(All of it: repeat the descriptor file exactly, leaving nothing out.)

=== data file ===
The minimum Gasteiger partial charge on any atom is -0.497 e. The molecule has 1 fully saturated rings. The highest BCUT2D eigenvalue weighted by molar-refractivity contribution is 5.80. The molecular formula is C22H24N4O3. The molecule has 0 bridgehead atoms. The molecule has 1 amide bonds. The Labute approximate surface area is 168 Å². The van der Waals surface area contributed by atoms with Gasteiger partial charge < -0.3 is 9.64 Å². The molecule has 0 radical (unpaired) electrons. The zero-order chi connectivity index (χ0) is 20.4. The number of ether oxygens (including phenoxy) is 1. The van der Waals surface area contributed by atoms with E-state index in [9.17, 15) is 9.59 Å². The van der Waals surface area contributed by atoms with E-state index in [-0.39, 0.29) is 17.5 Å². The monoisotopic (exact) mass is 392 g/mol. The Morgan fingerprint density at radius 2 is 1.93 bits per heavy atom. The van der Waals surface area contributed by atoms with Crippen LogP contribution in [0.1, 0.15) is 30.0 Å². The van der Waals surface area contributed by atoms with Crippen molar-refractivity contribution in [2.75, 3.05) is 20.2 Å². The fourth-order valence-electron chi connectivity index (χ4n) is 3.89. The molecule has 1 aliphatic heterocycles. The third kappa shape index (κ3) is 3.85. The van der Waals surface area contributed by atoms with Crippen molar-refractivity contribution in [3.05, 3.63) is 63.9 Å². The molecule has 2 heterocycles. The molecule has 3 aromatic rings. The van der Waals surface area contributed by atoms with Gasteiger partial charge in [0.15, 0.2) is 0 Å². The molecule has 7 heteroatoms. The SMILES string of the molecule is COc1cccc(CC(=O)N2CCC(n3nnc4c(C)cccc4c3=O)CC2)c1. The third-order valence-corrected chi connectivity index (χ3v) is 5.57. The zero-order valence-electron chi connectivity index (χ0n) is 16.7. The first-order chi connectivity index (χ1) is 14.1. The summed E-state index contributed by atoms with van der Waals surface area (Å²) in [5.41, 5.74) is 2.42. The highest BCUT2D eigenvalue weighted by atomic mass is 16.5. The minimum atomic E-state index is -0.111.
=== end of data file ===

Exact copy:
The minimum Gasteiger partial charge on any atom is -0.497 e. The molecule has 1 fully saturated rings. The highest BCUT2D eigenvalue weighted by molar-refractivity contribution is 5.80. The molecular formula is C22H24N4O3. The molecule has 0 bridgehead atoms. The molecule has 1 amide bonds. The Labute approximate surface area is 168 Å². The van der Waals surface area contributed by atoms with Gasteiger partial charge < -0.3 is 9.64 Å². The molecule has 0 radical (unpaired) electrons. The zero-order chi connectivity index (χ0) is 20.4. The number of ether oxygens (including phenoxy) is 1. The van der Waals surface area contributed by atoms with E-state index in [9.17, 15) is 9.59 Å². The van der Waals surface area contributed by atoms with E-state index in [-0.39, 0.29) is 17.5 Å². The monoisotopic (exact) mass is 392 g/mol. The Morgan fingerprint density at radius 2 is 1.93 bits per heavy atom. The van der Waals surface area contributed by atoms with Crippen LogP contribution in [0.1, 0.15) is 30.0 Å². The van der Waals surface area contributed by atoms with Crippen molar-refractivity contribution in [2.75, 3.05) is 20.2 Å². The fourth-order valence-electron chi connectivity index (χ4n) is 3.89. The molecule has 1 aliphatic heterocycles. The third kappa shape index (κ3) is 3.85. The van der Waals surface area contributed by atoms with Crippen molar-refractivity contribution in [3.05, 3.63) is 63.9 Å². The molecule has 2 heterocycles. The molecule has 3 aromatic rings. The van der Waals surface area contributed by atoms with Gasteiger partial charge in [0.15, 0.2) is 0 Å². The molecule has 7 heteroatoms. The SMILES string of the molecule is COc1cccc(CC(=O)N2CCC(n3nnc4c(C)cccc4c3=O)CC2)c1. The third-order valence-corrected chi connectivity index (χ3v) is 5.57. The zero-order valence-electron chi connectivity index (χ0n) is 16.7. The first-order chi connectivity index (χ1) is 14.1. The summed E-state index contributed by atoms with van der Waals surface area (Å²) in [5.41, 5.74) is 2.42. The highest BCUT2D eigenvalue weighted by atomic mass is 16.5. The minimum atomic E-state index is -0.111.